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Carrying over Holiday Pay

The Advocate General has given his opinion in the case of King v The Sash Window Workshop Ltd and another that a worker is entitled to holiday pay on termination for any periods of annual leave that has accrued during employment, which the worker has been discouraged from taking because it would have been unpaid.

The Case

Mr King worked for The Sash Window Workshop Ltd (“Sash”) as a commission-only salesman for 13 years. He received no salary and was never paid for any holidays or periods of sickness absence. After nine years, Sash offered him an employment contract under which he would be entitled to paid annual leave, but Mr King refused. Sash terminated his contract when he reached 65 and he subsequently brought claims for age discrimination and unpaid holiday pay in the Employment Tribunal. Mr King’s case was that he had not taken his full annual leave entitlement each year because it would have been unpaid.

Mr King was awarded:

  • Leave accrued but untaken up to the date of termination in the current leave year;
  • Leave required and taken in previous years, claimed as a series of unlawful deduction from wages; and
  • Leave accrued but untaken in previous years.

Sash appeal the Employment Tribunal’s decision and the Employment Appeal Tribunal upheld Sash’s appeal against the Tribunal’s decision to award Mr King pay in respect of leave accrued but untaken in previous years. It held that the Tribunal had made no findings of fact that Mr King had been prevented by reasons beyond his control from taking annual leave.

Mr King appealed to the Court of Appeal, who referred the following questions to the European Court of Justice:

  1. Is regulation 13 of the Working Time Regulations 1998 consistent with Article 7 of the Directive, given that a worker has to take unpaid leave before they can establish whether they are entitled to be paid for that leave?
  2. If a worker does not take some of their annual leave entitlement because their employer refuses to pay them during annual leave, can the worker claim that they were prevented from exercising their right to paid leave so that the right to leave carries over until the worker has the opportunity to exercise it?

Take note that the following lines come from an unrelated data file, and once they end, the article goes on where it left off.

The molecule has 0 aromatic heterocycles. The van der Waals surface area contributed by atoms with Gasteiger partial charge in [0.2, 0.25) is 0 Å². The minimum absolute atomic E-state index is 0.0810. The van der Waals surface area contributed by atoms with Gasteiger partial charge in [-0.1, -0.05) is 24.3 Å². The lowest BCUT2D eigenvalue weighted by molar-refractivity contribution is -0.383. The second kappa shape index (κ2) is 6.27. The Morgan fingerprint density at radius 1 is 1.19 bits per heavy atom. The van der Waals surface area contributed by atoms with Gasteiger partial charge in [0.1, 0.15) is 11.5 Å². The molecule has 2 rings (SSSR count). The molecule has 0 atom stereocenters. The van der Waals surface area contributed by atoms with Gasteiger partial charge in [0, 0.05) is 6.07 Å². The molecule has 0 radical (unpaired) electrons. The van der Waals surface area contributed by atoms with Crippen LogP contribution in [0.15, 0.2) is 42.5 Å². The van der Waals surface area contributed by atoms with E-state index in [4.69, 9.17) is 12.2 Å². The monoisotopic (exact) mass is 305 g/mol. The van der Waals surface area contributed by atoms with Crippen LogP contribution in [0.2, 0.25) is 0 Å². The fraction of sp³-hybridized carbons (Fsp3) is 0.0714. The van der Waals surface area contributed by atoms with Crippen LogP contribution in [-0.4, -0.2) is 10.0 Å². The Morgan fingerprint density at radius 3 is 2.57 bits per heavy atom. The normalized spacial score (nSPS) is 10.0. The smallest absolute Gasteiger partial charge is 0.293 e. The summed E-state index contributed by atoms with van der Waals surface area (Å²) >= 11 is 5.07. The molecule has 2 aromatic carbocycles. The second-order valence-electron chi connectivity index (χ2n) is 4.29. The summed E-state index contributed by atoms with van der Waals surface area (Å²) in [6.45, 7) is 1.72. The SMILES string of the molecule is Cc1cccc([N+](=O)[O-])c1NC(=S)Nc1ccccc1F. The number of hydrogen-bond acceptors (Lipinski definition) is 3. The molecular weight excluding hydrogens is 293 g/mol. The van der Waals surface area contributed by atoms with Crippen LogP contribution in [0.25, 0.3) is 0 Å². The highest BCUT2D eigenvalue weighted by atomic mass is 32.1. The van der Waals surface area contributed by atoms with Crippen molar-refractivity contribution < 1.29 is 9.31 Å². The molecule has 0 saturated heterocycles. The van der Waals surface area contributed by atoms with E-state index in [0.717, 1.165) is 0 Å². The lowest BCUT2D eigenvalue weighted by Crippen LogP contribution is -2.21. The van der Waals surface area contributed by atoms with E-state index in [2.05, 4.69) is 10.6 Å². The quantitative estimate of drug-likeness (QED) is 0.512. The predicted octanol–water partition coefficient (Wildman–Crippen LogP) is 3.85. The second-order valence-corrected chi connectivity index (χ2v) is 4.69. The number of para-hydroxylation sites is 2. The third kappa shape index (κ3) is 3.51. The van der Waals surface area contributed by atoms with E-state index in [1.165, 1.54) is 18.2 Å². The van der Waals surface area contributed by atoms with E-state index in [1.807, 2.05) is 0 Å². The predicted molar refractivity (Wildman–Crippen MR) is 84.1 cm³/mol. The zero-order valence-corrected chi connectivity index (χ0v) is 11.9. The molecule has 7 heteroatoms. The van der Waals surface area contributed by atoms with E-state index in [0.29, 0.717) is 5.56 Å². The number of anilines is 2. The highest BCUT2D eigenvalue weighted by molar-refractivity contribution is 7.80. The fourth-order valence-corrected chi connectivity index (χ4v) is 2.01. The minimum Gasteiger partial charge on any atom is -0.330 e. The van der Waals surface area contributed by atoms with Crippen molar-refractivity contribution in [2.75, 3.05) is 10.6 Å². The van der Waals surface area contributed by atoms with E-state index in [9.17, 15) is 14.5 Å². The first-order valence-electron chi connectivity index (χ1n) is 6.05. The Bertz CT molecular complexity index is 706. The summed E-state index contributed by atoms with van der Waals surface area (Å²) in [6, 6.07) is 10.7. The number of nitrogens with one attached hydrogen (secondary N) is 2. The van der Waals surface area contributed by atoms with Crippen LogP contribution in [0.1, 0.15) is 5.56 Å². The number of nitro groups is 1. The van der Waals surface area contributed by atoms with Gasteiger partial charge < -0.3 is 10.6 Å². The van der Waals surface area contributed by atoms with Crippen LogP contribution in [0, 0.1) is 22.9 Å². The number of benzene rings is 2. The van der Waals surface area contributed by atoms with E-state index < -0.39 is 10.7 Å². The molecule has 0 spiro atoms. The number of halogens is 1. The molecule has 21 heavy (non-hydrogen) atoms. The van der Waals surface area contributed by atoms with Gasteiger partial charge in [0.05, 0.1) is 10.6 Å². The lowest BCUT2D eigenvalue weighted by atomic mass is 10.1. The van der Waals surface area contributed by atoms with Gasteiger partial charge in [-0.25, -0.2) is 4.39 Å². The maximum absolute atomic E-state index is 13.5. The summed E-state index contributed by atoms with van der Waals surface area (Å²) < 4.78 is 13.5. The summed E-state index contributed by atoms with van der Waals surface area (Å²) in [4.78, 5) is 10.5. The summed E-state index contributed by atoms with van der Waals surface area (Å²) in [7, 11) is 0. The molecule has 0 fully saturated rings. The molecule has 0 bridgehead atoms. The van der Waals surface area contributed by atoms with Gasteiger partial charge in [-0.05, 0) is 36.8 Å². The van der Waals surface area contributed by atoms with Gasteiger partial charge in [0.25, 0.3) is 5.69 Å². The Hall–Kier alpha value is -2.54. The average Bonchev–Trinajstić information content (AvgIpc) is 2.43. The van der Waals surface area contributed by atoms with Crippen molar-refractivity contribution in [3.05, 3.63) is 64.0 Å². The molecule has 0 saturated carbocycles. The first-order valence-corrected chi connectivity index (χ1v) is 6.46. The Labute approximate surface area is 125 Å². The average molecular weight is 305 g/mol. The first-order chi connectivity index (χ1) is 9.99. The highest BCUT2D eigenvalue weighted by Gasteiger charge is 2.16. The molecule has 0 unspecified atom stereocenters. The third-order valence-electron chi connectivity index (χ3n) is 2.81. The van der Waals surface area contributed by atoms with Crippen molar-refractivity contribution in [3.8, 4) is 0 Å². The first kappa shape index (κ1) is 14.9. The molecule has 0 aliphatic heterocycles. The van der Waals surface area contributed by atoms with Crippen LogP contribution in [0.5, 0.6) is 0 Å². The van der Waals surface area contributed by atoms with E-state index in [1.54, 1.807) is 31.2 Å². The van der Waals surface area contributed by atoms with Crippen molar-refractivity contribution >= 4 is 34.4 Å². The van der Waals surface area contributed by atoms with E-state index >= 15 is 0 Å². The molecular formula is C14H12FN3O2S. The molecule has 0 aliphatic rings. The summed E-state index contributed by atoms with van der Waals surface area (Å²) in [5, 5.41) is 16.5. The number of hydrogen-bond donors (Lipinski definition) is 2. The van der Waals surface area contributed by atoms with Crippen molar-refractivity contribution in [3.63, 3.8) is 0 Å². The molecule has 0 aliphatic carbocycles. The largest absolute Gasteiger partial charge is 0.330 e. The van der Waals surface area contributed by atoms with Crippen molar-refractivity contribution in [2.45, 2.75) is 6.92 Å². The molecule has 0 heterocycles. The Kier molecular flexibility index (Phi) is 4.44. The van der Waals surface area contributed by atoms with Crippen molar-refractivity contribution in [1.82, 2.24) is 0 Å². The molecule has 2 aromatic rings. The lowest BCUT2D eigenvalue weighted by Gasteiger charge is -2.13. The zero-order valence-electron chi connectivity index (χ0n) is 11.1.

3. If the right does carry over, does it so indefinitely or is there a limited period during which the right must be exercised in the same way as workers who are unable to exercise their right to take leave because of sickness?
  4. If there is no statutory or contractual provision specifying a carry-over period, should the court impose a limit in order to ensure that the purpose of Article 7 is not distorted?
  5. If so, is a period of 18 months following the end of the holiday year in which the leave accrued compatible with Article 7?

The Advocate General gave an opinion that supported Mr King’s arguments on all the questions referred.

So what does this mean?

Where a worker does not use their entitlement to paid holiday because they would not be paid by their employer, the worker can claim they were prevented from exercising their right to such paid leave. The right then carries over until the worker has had the opportunity to exercise it – in the case of Mr King on termination of employment.

The worker does not have to ask to take their leave first before being able to establish whether they are entitled to be paid for it because the risk of not being paid for the leave would be a deterrent to taking it.

The payment in lieu for untaken holiday entitlement should cover the full period of employment until termination of the employment relationship.

The Court of Justice of the European Union normally follows the opinion of the Advocate General so employers watch this space!

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